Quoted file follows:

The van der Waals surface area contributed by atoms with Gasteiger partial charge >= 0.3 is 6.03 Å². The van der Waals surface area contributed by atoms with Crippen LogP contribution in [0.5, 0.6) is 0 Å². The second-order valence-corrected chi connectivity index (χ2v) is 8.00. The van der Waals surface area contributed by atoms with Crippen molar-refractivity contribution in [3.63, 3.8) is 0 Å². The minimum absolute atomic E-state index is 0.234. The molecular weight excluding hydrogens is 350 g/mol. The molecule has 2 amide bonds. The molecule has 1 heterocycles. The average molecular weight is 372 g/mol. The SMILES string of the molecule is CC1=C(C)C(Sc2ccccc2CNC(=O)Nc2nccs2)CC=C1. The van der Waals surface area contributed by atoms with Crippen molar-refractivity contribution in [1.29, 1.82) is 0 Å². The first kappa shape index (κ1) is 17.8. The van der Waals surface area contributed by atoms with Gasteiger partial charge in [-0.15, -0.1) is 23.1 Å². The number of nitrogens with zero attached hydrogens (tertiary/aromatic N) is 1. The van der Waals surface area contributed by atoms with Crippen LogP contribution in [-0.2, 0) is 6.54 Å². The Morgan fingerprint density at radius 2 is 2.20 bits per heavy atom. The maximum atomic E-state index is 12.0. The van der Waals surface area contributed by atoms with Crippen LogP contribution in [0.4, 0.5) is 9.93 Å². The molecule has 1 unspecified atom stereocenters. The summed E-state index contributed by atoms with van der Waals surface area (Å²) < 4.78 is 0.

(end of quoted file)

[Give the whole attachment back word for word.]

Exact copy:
The van der Waals surface area contributed by atoms with Gasteiger partial charge >= 0.3 is 6.03 Å². The van der Waals surface area contributed by atoms with Crippen LogP contribution in [0.5, 0.6) is 0 Å². The second-order valence-corrected chi connectivity index (χ2v) is 8.00. The van der Waals surface area contributed by atoms with Crippen molar-refractivity contribution in [3.63, 3.8) is 0 Å². The minimum absolute atomic E-state index is 0.234. The molecular weight excluding hydrogens is 350 g/mol. The molecule has 2 amide bonds. The molecule has 1 heterocycles. The average molecular weight is 372 g/mol. The SMILES string of the molecule is CC1=C(C)C(Sc2ccccc2CNC(=O)Nc2nccs2)CC=C1. The van der Waals surface area contributed by atoms with Crippen molar-refractivity contribution in [1.29, 1.82) is 0 Å². The first kappa shape index (κ1) is 17.8. The van der Waals surface area contributed by atoms with Gasteiger partial charge in [-0.15, -0.1) is 23.1 Å². The number of nitrogens with zero attached hydrogens (tertiary/aromatic N) is 1. The van der Waals surface area contributed by atoms with Crippen LogP contribution in [-0.2, 0) is 6.54 Å². The Morgan fingerprint density at radius 2 is 2.20 bits per heavy atom. The maximum atomic E-state index is 12.0. The van der Waals surface area contributed by atoms with Crippen LogP contribution in [0.4, 0.5) is 9.93 Å². The molecule has 1 unspecified atom stereocenters. The summed E-state index contributed by atoms with van der Waals surface area (Å²) < 4.78 is 0.